Discharge Planning Advisor: Will discharge planners take to NASPAC form?

Collaborative effort would be patient benefit’

A prescreening assessment form developed for skilled nursing facilities (SNFs) by the National Association of Subacute and Postacute Care (NASPAC) could be used collaboratively with discharge planners to provide the most appropriate care for patients, says Diane Brown, a member of the board of the Vienna, VA-based organization and president of JSC Inc., a Boston firm that specializes in education, consulting, and training for post-acute care.

But getting discharge planners to use the form — which gathers 108 pieces of information and requires two to three hours to complete — is "a hard sell," Brown adds. "[They think], Why should [I] use the tool and do all the work?’

The way the process typically works at present, Brown explains, is that a nurse assessment coordinator from the SNF goes to the hospital to physically examine the patient and gather the information before determining if the facility will accept the person.

However, at least one acute care provider — Yale New Haven (CT) Hospital — uses the tool to provide information for the SNFs in its catchment area, she points out. In that case, the SNF would send a person to the hospital to examine the patient only "if there’s a very unusual case."

Discharge planners and nursing home staff completing and reviewing the form together would be "a marvelous patient benefit," says Brown, who helps develop the NASPAC curriculum and serves as an instructor for the organization. "We teach certification for nurse assessment coordinators, which is a two-day program, and we designed the tool to teach them how to do the process."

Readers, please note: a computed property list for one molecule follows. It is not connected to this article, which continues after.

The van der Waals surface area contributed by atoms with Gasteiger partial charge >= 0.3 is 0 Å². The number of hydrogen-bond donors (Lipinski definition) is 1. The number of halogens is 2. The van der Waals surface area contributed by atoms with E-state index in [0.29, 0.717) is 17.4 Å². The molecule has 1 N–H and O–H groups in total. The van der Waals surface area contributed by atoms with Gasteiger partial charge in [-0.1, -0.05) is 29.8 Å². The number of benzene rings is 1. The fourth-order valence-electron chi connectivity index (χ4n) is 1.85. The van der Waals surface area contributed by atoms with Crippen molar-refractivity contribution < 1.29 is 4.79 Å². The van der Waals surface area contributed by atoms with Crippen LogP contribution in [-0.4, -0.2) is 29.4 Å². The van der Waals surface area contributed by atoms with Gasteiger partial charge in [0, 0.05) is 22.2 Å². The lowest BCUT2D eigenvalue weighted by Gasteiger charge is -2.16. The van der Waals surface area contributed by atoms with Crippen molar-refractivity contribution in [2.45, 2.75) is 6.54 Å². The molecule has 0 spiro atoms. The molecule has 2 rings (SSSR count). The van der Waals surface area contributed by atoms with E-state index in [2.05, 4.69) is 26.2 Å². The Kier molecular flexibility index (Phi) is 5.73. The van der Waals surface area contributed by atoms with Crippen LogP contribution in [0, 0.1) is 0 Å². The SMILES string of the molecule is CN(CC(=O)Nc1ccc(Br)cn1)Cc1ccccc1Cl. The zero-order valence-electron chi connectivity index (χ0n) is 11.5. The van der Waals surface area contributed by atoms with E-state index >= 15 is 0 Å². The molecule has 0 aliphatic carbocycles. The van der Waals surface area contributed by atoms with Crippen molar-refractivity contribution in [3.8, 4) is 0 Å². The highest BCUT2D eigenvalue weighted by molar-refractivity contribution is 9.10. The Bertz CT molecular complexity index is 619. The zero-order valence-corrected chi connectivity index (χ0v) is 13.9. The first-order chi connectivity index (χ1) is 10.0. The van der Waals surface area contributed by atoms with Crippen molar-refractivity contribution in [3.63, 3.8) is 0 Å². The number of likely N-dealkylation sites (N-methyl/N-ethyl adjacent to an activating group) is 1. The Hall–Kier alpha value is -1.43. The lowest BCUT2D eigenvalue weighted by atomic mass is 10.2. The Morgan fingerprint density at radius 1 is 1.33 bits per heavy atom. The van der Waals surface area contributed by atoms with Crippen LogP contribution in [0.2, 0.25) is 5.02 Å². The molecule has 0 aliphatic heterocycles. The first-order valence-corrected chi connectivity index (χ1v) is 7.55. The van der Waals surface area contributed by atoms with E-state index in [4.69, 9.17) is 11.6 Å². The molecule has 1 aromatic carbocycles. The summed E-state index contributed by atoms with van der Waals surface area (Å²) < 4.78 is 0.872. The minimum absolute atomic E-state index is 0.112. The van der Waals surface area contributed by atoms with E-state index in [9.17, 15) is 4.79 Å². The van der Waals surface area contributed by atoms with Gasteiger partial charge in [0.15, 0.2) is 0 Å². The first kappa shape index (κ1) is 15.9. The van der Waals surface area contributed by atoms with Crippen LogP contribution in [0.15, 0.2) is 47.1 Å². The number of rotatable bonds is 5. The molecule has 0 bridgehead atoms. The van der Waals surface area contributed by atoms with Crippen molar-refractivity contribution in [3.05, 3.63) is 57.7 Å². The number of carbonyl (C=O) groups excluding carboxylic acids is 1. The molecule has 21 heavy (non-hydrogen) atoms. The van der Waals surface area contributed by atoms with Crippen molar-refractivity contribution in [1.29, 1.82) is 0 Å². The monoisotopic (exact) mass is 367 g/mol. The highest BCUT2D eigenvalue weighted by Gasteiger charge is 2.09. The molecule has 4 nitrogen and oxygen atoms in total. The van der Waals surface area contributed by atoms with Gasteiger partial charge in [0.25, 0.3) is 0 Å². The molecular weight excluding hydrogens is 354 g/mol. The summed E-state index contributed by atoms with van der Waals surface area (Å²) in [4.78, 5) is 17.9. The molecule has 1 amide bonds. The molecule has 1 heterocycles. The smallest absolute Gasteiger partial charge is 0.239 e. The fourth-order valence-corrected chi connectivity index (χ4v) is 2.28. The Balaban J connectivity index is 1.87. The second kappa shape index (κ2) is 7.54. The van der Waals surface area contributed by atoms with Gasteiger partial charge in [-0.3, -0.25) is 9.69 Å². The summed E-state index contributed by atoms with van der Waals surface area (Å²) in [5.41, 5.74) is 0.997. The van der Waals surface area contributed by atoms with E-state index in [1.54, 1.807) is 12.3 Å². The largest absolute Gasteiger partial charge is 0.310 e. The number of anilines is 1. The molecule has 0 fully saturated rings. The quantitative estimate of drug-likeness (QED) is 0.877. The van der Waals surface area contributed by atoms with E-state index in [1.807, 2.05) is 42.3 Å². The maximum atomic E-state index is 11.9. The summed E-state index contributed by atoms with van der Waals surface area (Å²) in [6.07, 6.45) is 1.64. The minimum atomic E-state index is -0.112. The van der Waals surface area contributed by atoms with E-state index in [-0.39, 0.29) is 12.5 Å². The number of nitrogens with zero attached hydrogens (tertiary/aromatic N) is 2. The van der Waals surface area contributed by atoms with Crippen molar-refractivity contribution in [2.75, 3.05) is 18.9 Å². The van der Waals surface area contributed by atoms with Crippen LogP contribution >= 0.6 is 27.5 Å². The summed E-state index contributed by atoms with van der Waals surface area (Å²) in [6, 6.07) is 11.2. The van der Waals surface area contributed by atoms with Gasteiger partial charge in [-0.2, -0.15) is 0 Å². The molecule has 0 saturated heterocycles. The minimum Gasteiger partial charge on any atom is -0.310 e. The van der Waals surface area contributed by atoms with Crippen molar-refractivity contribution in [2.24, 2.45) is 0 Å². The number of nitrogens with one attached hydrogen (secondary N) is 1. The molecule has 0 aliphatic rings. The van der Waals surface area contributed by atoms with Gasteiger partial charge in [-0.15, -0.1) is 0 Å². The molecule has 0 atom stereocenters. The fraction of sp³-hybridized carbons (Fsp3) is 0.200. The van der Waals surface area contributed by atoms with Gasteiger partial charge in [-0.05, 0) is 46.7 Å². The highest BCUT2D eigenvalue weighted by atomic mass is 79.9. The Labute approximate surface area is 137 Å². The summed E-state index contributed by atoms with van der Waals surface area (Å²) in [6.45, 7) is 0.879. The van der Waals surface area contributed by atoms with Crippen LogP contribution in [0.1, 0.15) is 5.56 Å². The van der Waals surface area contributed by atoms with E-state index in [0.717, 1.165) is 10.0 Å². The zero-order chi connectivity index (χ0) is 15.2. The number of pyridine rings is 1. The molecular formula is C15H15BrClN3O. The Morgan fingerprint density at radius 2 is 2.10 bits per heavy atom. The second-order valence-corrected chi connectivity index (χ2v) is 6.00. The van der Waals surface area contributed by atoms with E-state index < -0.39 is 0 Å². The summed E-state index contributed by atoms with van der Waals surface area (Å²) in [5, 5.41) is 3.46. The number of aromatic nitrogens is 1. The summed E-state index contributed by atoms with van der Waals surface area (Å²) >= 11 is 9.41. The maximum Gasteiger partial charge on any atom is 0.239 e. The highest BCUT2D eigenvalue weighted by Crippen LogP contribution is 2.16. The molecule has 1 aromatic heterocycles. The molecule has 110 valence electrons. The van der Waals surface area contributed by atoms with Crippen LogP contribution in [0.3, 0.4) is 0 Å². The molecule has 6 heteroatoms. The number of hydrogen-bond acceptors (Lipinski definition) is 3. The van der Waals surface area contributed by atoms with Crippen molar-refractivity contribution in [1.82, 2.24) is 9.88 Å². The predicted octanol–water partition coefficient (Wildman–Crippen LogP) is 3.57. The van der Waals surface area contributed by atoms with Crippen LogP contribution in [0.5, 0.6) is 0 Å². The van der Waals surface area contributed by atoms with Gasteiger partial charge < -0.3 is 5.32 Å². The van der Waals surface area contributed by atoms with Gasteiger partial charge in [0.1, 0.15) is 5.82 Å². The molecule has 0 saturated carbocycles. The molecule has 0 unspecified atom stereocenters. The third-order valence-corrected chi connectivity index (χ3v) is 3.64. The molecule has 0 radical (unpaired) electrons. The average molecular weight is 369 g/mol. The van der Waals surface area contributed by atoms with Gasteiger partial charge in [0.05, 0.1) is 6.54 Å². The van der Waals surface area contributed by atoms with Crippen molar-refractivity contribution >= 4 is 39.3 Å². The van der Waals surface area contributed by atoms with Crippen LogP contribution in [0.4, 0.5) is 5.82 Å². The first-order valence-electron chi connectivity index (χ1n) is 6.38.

The tool uses the language of the minimum data set (MDS) and the prospective payment system, she notes, and is more extensive than most other forms.

"Once [SNFs] accept a patient, they are legally responsible for that person. They are looking at a per-diem rate, and if the person is on an expensive medication they don’t have, they may spend every bit of the [reimbursement] on medication. This is a useful tool to get everyone thinking about the functional needs of patients as they leave one setting and go to the next," Brown adds. "The more you understand functionality, the better you are able to place the person appropriately," she says.

[For more information on the NASPAC prescreening assessment tool, contact the organization at (703) 790-8989 or Diane Brown at (888) 669-8123.]